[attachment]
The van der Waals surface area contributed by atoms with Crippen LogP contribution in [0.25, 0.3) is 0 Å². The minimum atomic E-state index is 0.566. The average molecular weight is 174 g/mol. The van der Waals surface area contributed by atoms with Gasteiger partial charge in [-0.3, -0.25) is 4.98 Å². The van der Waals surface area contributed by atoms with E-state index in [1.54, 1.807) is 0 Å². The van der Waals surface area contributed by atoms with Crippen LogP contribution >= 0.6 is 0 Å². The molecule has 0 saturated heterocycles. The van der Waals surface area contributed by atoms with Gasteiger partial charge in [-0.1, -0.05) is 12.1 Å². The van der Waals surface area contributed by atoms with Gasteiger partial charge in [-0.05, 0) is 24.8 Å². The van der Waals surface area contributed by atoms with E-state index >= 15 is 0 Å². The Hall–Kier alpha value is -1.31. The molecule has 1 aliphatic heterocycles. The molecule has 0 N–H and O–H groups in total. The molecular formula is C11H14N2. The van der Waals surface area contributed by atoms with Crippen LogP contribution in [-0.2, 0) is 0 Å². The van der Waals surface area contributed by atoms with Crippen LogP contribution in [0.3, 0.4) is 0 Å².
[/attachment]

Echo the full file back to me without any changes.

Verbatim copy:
The van der Waals surface area contributed by atoms with Crippen LogP contribution in [0.25, 0.3) is 0 Å². The minimum atomic E-state index is 0.566. The average molecular weight is 174 g/mol. The van der Waals surface area contributed by atoms with Gasteiger partial charge in [-0.3, -0.25) is 4.98 Å². The van der Waals surface area contributed by atoms with E-state index in [1.54, 1.807) is 0 Å². The van der Waals surface area contributed by atoms with Crippen LogP contribution >= 0.6 is 0 Å². The molecule has 0 saturated heterocycles. The van der Waals surface area contributed by atoms with Gasteiger partial charge in [-0.1, -0.05) is 12.1 Å². The van der Waals surface area contributed by atoms with Gasteiger partial charge in [-0.05, 0) is 24.8 Å². The van der Waals surface area contributed by atoms with E-state index >= 15 is 0 Å². The Hall–Kier alpha value is -1.31. The molecule has 1 aliphatic heterocycles. The molecule has 0 N–H and O–H groups in total. The molecular formula is C11H14N2. The van der Waals surface area contributed by atoms with Crippen LogP contribution in [-0.2, 0) is 0 Å². The van der Waals surface area contributed by atoms with Crippen LogP contribution in [0.3, 0.4) is 0 Å².